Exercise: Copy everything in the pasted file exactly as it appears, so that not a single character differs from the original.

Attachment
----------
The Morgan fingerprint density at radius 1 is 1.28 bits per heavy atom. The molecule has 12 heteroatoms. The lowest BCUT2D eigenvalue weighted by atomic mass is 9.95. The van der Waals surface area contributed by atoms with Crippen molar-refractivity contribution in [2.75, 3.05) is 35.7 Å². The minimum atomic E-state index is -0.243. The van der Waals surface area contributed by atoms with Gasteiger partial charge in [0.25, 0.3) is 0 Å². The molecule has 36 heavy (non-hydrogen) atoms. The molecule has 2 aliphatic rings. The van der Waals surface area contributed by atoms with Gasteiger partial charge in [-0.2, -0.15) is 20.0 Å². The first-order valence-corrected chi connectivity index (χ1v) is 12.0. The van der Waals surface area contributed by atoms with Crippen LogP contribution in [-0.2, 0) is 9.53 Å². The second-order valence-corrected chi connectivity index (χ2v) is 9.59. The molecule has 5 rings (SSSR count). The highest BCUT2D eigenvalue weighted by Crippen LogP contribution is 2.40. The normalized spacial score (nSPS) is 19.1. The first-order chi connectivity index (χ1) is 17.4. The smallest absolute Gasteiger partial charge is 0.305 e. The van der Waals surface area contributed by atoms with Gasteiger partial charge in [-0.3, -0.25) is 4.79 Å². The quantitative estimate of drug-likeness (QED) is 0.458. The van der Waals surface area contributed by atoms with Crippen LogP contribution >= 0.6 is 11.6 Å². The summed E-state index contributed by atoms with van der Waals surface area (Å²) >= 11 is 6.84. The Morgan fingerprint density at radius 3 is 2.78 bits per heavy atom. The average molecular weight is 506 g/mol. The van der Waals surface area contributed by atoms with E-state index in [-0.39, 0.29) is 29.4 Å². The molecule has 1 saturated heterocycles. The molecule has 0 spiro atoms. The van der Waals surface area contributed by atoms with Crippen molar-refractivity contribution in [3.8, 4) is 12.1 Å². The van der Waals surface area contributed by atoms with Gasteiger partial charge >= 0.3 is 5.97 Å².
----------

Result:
The Morgan fingerprint density at radius 1 is 1.28 bits per heavy atom. The molecule has 12 heteroatoms. The lowest BCUT2D eigenvalue weighted by atomic mass is 9.95. The van der Waals surface area contributed by atoms with Crippen molar-refractivity contribution in [2.75, 3.05) is 35.7 Å². The minimum atomic E-state index is -0.243. The van der Waals surface area contributed by atoms with Gasteiger partial charge in [0.25, 0.3) is 0 Å². The molecule has 36 heavy (non-hydrogen) atoms. The molecule has 2 aliphatic rings. The van der Waals surface area contributed by atoms with Gasteiger partial charge in [-0.2, -0.15) is 20.0 Å². The first-order valence-corrected chi connectivity index (χ1v) is 12.0. The van der Waals surface area contributed by atoms with Crippen LogP contribution in [-0.2, 0) is 9.53 Å². The second-order valence-corrected chi connectivity index (χ2v) is 9.59. The molecule has 5 rings (SSSR count). The highest BCUT2D eigenvalue weighted by Crippen LogP contribution is 2.40. The normalized spacial score (nSPS) is 19.1. The first-order chi connectivity index (χ1) is 17.4. The smallest absolute Gasteiger partial charge is 0.305 e. The van der Waals surface area contributed by atoms with Gasteiger partial charge in [-0.3, -0.25) is 4.79 Å². The quantitative estimate of drug-likeness (QED) is 0.458. The van der Waals surface area contributed by atoms with Crippen LogP contribution >= 0.6 is 11.6 Å². The summed E-state index contributed by atoms with van der Waals surface area (Å²) >= 11 is 6.84. The Morgan fingerprint density at radius 3 is 2.78 bits per heavy atom. The average molecular weight is 506 g/mol. The van der Waals surface area contributed by atoms with E-state index in [-0.39, 0.29) is 29.4 Å². The molecule has 1 saturated heterocycles. The molecule has 0 spiro atoms. The van der Waals surface area contributed by atoms with Crippen molar-refractivity contribution in [3.8, 4) is 12.1 Å². The van der Waals surface area contributed by atoms with Gasteiger partial charge >= 0.3 is 5.97 Å².